florian marending

25 Feb 2023

Measuring power consumption of ESP32 development boards

First forays into embedded devices

I like some nice greenery in the living room. I also like data. Naturally, I have to monitor the CO2, temperature and humidity in the room as well as the soil moisture and incident light on the plants.

Fine, maybe I don't have to, but it's fun anyway. To make it happen without a huge mess of cables, I would like to set up a system where the sensors are battery operated and report their measurements into my monitoring setup (prometheus + grafana as of now).

Until now, I've used Raspberry Pis and similar devices as low power home servers. They are great as fully fledged file or web servers. For this endeavor however, they are clearly too power hungry. I'm envisioning months if not years of battery life, not just days. So I started playing with the idea of venturing into embedded devices. Since I had absolutely no idea what I'm doing, I chose a well trodden path: ESP32.

As usual when I pick up a new topic of interest, I buy all kinds of stuff I probably don't need. In this case I got a range of dev boards, dozens of sensors, breadboards, cables, a ridiculous number of resistors and even a multimeter. This is of course a stupid thing to do but all that stuff was just so damn cheap I couldn't help it.

For starters, I want to understand what kind of power envelopes I'm dealing with on these devices. So I measured the power consumption of four dev boards in different scenarios: Normal operation without Wifi, normal operation with Wifi, light sleep and deep sleep.


Thanks to my multimeter, measuring the power consumption of the devices is not too hard. I just needed a power source I can connect in series with the multimeter, so I can take the measurements. The battery pack I have has a JST-PH2 connector which I don't want to cut off to get access to the wires. So instead, I wired together a bootleg battery by connecting three AA batteries in series, giving me 4.5 Volts.

The dev boards need a lot of power to initially boot up and start running code. Once they enter sleep, the current drops down. A tiny hiccup here was to realize that I can't set my multimeter to the microamp setting from the beginning, as apparently not enough current makes it through the meter to let the board start up properly. Instead, I need to set it to miliamps at first, this way it can boot up and afterwards I can turn the setting to microamps without the power getting interrupted.

Note that these are mostly out of the box values a novice like myself would realistally achieve. I'm sure one could optimize the power consumption further with advanced tricks.

Boards under test

I'm testing a DFRobot FireBeetle ESP32 and a Firebeetle ESP32-E. The latter has a low power pad that can be cut with a knife to isolate an LED. For this board I've measured power before and after the pad was disconnected. Next, I also have a Seeed Studio XIAO ESP32C3 and an M5Stamp C3U to test.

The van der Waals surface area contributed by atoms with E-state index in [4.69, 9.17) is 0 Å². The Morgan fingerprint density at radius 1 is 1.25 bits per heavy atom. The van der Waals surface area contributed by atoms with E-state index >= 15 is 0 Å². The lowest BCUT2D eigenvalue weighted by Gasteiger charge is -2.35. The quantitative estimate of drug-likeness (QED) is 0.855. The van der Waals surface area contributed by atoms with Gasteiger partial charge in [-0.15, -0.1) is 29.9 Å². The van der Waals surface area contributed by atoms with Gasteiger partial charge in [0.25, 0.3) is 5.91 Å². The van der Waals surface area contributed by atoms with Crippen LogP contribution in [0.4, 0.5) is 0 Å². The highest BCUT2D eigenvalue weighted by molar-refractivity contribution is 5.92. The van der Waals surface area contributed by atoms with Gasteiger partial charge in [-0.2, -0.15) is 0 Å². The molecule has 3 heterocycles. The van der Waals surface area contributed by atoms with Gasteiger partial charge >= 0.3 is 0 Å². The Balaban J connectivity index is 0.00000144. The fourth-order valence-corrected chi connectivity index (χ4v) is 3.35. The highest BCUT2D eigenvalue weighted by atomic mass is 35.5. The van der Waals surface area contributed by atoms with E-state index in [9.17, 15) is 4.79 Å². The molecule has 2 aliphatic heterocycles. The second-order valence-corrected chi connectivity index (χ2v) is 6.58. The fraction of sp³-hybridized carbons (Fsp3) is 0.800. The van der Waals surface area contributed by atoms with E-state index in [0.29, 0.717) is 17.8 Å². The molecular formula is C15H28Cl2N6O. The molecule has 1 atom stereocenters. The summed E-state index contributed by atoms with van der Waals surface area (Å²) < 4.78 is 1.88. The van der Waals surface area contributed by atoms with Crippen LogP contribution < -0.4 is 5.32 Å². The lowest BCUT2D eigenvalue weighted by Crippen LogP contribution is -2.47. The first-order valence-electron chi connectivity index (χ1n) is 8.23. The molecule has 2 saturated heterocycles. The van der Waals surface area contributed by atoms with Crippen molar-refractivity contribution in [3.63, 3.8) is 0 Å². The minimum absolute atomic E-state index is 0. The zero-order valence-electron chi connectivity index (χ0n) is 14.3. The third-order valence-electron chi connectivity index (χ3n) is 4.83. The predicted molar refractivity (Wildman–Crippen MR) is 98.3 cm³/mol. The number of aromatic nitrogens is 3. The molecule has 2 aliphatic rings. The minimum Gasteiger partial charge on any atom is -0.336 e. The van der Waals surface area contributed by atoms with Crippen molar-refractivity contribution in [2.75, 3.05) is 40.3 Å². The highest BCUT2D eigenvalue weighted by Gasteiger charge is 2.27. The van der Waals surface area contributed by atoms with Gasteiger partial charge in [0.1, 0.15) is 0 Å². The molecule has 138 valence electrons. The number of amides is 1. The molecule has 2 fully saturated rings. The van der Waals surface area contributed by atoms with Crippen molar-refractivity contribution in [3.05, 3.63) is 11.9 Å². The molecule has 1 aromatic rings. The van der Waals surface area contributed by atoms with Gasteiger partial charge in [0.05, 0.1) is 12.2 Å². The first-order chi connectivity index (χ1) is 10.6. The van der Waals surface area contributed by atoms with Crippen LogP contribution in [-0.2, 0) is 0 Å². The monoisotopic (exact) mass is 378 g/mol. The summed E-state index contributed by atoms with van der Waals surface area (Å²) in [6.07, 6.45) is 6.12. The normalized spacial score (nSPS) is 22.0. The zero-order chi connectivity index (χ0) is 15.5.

ScenarioFirebeetle ESP32Firebeetle ESP32-E (stock)Firebeetle ESP32-E (low power)
Wifi setup60 - 80 mA70 - 140 mA70 - 140 mA
Blink in loop36 mA41 mA40.5 mA
Light sleep with LED1.5 mA3.2 mA2.65 mA
Light sleep no LED1.2 mA2.6 mA2.2 mA
Deep sleep10 uA470 uA12 uA
Table 1: Power consumption of ESP32 dev boards in various situations
The current while the Wifi module is connecting to the access point is too erratic to draw conclusions from in my opinion.

I'm pleased to see that the advertised 10 microampere deep sleep current are actually achievable out of the box. This should enable some really long-lived battery powered sensors. Some back-of-the-napkin math tells us that a device that sleeps with this power draw could realistically run 10 to 15 years off of a small 1500 mAh battery. Quite exciting!

Also interesting is the vast impact the connected LED seems to have on the deep sleep current. 470 uA vs 12 uA could have a huge impact for a device that is mostly sleeping. With the same 1500 mAh battery a device with 470 uA draw could only sleep for around 100 days.

ScenarioSeeed XIAOM5Stamp
Wifi setup30 - 60 mA30 - 60 mA
Blink in loop18 mA18 mA
Light sleep with LED1.5 mA2.2 mA
Light sleep no LED0.2 mA0.95 mA
Deep sleep38 uA750 uA
Table 2: Power consumption of ESP32-C3 dev boards in various situations

Given that the ESP32-C3 boards only have one processing core compared to the two on the other ESP32 boards, it's not suprising to see less power consumption in normal operation. They are also RISC-V based.

The M5Stamp board is kind of underwhelming with very bad deep sleep current. As it's in a similar ballpark as the FireBeetle ESP32-E with the low power pad still connected, I would guess that it's due to the extremely bright LED that is on this board.

The Seeed XIAO on the other hand surprises with extremly good light sleep current. On a 1500 mAh battery this device could sleep in light sleep for almost a full year, and around 4 years in deep sleep. It will be interesting to check if it's even worthwile to go into deep sleep on this device assuming wake-up is probably slower.

Next steps

Now that we have established that deep sleep current is probably not going to be the bottleneck in terms of battery life, I will explore different approaches for getting data off device as fast as possible without wasting power. E.g. Bluetooth low energy (BLE) compared to Wifi or ESP-NOW. Continue reading Part II